Leave Pudding Tradition Alone


In urging one of Harvard's oldest and most colorful institutions to change its charter, the staff assumes a posture that has received little support from the campus at large. People have seemed to enjoy the annual Hasty Pudding show for years--both men and women alike--and we think that including women in the cast would diminish its unique draw.

With all due respect, the attempt made by the staff to liken the Pudding to discriminatory final clubs is absurd. First of all, women are allowed to participate in the Pudding with all of the attendant advantages--including the trip to Bermuda and the coveted alumni connections. Women are members of the band, the business staff and the technical crew. And the co-producer this year is a woman. Moreover, there are an almost unlimited number of other theatrical opportunities for women at Harvard.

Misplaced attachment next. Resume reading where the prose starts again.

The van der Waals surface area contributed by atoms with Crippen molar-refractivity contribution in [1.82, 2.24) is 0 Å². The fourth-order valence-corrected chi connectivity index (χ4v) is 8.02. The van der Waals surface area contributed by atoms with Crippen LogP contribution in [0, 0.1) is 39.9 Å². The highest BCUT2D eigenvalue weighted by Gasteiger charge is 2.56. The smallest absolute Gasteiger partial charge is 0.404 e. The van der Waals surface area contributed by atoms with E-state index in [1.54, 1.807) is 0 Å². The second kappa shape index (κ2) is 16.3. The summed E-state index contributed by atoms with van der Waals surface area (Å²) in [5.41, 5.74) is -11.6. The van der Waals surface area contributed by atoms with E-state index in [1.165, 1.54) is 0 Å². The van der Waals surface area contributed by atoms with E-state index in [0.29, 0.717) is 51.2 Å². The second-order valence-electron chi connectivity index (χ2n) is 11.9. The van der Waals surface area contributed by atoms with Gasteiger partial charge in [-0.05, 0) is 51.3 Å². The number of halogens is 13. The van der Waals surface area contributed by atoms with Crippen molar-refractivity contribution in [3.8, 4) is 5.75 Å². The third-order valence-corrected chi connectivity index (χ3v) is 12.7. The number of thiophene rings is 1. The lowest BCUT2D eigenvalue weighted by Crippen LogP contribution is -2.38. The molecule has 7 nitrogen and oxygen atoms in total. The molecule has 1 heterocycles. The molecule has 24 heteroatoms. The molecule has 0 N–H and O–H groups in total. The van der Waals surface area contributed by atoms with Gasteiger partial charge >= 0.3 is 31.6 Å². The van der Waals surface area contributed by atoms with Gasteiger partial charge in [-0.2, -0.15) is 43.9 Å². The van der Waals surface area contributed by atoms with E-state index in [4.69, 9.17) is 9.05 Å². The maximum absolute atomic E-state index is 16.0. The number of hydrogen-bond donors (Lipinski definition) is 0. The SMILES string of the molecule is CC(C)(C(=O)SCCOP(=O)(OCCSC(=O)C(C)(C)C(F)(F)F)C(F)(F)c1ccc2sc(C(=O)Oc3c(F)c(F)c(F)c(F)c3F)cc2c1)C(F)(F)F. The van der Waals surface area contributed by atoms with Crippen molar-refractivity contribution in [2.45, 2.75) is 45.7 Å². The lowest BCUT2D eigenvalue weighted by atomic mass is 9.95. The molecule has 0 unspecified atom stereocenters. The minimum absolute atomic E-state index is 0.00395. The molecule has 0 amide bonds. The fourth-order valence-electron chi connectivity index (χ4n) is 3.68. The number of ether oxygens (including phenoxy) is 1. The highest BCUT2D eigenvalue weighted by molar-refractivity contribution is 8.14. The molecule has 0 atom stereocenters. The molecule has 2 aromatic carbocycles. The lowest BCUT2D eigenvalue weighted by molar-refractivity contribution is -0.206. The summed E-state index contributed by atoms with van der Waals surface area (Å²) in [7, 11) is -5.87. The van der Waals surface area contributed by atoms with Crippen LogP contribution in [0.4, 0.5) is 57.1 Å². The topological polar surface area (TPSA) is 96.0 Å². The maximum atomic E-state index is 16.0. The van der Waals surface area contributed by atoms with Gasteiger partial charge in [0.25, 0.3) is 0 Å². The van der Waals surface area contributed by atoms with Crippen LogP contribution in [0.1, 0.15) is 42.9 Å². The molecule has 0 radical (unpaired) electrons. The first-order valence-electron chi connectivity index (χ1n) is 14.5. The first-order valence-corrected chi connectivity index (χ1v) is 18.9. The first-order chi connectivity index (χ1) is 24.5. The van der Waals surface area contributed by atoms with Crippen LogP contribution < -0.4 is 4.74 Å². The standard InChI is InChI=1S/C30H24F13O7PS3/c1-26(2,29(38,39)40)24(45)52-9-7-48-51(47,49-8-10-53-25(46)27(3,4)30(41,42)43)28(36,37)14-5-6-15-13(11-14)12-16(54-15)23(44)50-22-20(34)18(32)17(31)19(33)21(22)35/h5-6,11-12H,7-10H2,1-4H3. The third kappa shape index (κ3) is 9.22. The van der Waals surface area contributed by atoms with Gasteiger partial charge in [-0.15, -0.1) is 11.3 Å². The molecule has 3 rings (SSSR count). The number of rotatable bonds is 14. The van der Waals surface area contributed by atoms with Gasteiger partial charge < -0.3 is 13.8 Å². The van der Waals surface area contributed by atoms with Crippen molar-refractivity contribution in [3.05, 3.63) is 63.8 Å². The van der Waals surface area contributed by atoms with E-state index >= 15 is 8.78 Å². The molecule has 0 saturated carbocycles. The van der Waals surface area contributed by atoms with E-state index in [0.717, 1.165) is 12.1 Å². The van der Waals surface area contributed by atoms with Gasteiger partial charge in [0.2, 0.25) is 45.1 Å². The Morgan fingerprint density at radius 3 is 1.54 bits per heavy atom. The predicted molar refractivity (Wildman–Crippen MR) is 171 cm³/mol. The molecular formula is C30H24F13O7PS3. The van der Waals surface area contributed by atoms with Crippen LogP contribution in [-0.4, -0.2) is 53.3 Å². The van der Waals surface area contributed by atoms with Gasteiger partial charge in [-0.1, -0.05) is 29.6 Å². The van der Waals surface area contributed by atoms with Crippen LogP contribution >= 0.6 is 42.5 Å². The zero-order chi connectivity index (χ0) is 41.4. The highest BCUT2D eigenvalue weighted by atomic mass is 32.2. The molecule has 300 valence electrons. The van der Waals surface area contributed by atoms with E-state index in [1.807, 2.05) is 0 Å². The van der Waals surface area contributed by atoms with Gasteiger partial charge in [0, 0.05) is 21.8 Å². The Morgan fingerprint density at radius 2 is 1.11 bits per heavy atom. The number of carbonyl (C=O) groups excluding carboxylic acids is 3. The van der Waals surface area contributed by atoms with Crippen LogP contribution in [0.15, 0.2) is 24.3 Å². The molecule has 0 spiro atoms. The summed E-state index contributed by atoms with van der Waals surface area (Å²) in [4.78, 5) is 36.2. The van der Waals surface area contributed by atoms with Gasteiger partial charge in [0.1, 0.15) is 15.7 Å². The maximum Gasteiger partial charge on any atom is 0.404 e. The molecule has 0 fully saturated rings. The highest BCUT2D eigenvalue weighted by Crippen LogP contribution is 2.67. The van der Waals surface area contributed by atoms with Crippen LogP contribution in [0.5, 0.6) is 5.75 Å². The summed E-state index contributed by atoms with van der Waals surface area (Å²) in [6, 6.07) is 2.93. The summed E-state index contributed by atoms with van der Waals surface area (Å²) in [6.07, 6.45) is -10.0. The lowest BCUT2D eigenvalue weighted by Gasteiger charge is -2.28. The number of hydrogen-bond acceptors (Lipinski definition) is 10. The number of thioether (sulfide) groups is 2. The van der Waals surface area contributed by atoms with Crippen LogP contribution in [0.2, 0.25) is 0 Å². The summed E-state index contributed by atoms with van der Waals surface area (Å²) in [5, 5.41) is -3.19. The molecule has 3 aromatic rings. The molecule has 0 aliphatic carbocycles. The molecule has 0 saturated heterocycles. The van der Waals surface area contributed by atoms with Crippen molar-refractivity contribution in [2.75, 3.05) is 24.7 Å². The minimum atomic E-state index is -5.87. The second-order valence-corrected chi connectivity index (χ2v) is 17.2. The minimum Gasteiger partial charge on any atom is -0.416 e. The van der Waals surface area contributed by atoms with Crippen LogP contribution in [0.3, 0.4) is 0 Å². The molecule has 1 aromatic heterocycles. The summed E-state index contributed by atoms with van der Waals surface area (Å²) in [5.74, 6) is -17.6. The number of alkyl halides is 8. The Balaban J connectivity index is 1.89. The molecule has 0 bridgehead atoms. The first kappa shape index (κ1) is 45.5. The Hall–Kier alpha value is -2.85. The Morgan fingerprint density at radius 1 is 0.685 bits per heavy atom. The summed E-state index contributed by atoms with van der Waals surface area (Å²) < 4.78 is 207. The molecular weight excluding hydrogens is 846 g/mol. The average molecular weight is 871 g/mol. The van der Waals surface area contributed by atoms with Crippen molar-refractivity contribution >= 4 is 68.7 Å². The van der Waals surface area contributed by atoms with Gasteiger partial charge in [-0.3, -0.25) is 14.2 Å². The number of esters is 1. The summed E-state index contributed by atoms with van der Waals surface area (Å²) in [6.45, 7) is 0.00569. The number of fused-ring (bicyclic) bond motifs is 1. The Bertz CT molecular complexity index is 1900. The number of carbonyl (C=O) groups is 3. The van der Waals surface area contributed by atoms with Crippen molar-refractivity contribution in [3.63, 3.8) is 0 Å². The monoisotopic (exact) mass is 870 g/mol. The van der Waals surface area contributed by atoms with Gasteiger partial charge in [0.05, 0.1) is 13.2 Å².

The special appeal of the Pudding is that males play female roles--not simply that actors play opposite-sex roles. Notwithstanding, the staff arrogantly says that "adding women to the cast in male parts would enhance...the special transvestite ambience of the Pudding." How a bunch of journalists could determine this is anybody's guess.

The Pudding scripts, since the show's inception 146 years ago, have been written with an all-male cast in mind. What will the staff support next? Women in the Kroks? Men in RUS?

Tradition, especially at Harvard, is not necessarily a bad thing. For instance, it's a big part of The Crimson. Instead of criticizing the Pudding for being "so tightly bound to tradition," the staff should get off its high horse, sit back, and enjoy the show.